What are the components of an IoT product?
Let’s look at the different technology components that make up an Internet of Things product.
First, we need things we want to connect. These could be sensors, actuators, robots, whatever can be connected. The most developed technology field here is pertaining to sensors. There are many different sensors available today. Whether you want to measure temperature, humidity, light, noise, pollution, pressure, torsion, tension, acceleration, position, images, magnetic fields, electric fields, etc, there is a large array of sensors to choose from. They used to be large, bulky and power hungry. Today they are invisible and energy efficient, whilst maintaining a high measurement precision. The technology field of actuators and robots, whether large or small, is still evolving. But even here, miniaturization is trending and hopefully the Internet of Things by 2020 will be a healthy mix of sensors measuring things and robots acting on the insights.
Second, after you have chosen the sensor or actuator, you will need to connect it reliably to the Internet. Since wireless connectivity is central to the success of the IoT, we will discuss this in great depth in Week 2. We will establish that connecting all objects in the long-term future with cellular mobile phone technology is probably the best business proposition since it is a technology which ensures availability, reliability and viability … all ingredients which we need for a successful IoT uptake.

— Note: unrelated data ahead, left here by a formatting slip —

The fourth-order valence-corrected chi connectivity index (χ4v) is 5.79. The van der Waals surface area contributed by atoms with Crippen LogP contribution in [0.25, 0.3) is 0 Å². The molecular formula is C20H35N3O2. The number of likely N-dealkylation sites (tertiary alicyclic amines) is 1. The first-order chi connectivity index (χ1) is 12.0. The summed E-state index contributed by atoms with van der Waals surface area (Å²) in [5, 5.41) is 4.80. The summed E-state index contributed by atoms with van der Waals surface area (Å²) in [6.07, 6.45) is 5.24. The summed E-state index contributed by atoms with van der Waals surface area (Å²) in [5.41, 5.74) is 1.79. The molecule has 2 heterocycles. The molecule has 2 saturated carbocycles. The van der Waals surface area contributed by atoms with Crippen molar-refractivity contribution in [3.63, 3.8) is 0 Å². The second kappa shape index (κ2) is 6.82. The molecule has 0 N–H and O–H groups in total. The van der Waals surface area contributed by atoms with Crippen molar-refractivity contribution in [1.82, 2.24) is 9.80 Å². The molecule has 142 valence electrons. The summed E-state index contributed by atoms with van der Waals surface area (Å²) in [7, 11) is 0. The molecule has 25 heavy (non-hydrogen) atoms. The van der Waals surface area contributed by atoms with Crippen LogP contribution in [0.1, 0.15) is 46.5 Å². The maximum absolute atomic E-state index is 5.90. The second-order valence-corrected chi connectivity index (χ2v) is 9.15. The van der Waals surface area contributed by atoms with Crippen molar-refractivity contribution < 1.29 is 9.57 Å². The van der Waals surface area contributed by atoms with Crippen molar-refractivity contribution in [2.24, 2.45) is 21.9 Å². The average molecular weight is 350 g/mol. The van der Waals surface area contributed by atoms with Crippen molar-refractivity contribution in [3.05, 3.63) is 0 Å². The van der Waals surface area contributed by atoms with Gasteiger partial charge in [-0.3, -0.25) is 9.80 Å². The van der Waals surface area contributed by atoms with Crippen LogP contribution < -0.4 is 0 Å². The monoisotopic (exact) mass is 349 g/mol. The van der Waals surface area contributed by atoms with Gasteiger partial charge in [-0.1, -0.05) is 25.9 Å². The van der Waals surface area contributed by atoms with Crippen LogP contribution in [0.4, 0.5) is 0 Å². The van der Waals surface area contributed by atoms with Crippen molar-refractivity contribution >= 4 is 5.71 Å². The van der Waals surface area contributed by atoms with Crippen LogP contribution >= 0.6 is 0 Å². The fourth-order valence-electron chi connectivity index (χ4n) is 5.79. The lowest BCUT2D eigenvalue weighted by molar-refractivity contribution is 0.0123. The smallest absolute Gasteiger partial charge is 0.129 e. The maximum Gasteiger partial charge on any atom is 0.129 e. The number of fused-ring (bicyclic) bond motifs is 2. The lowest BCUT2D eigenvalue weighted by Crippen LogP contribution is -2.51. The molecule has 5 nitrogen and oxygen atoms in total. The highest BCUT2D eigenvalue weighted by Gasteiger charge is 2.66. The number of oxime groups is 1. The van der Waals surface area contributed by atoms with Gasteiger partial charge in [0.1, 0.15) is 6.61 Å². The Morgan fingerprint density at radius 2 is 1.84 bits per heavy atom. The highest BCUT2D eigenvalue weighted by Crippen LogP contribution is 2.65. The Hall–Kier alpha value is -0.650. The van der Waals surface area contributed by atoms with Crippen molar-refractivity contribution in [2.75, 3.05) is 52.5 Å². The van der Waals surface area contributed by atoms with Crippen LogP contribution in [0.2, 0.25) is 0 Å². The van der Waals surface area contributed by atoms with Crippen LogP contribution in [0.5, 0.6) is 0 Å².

Low Power Wifi, a new system, is also a great contender since Wifi already enjoys global coverage today. Furthermore, an exciting class of Low Power Wide Area networking technologies is also emerging, diversifying the connectivity portfolio. On the other hand, whilst the initial technology of choice, known as Zigbee, is suitable for sporadic short-range connections, it is surprisingly unfit to meet the demands for a viable Internet of Things at global scale. So watch out when building a future-proof IoT business!
Third, the collected data needs to be stored and processed somewhere. Known as IoT platforms, these are typically cloud-based infrastructures which:
- receive and send data via standardised interfaces, known as API;
- store the data; and
- process the data.
Many commercial platforms are available today where I would recommend going for scalable cloud solutions in a software-as-a-service model. There is no need to have a fully-fledged backend when you only support 10 sensors at the beginning of your stellar IoT career, whilst you want to use the same platform to support millions of daily sensor readings some years after your IoT product has scaled massively.
Fourth, some data analytics needs to be applied to the data as the value is not in the raw bits and bytes, but rather in the insights gathered from them. Big data analytics tools are generally available today, which stretch from simple statistical tools to more sophisticated machine learning approaches, with deep learning being the latest trend. Think of statistical tools finding you the known knowns in the data; machine learning finding the known unknowns; whilst deep learning is able to find the unknown unknowns.
Finally, an important component is how the data is presented to the final users. Make sure your IoT product has a very appealing user interface, both web based as well as smart phone or tablet based. I found that it is often a very sexy front-end which convinces clients to buy into the IoT journey. Fortunately, there are many open-source as well as paying front-end products available today.
In summary, the IoT data undergoes a long and fascinating journey. There is a data up-stream from the sensors in the field, via the wireless connectivity, into the IoT platforms. Then, there are data mash-up opportunities within the platforms allowing us to leverage Big Data opportunities. Finally, there is a data down-stream from the platforms back to the actuators in the field or some beautiful frontends on your computer screen or smart phone.
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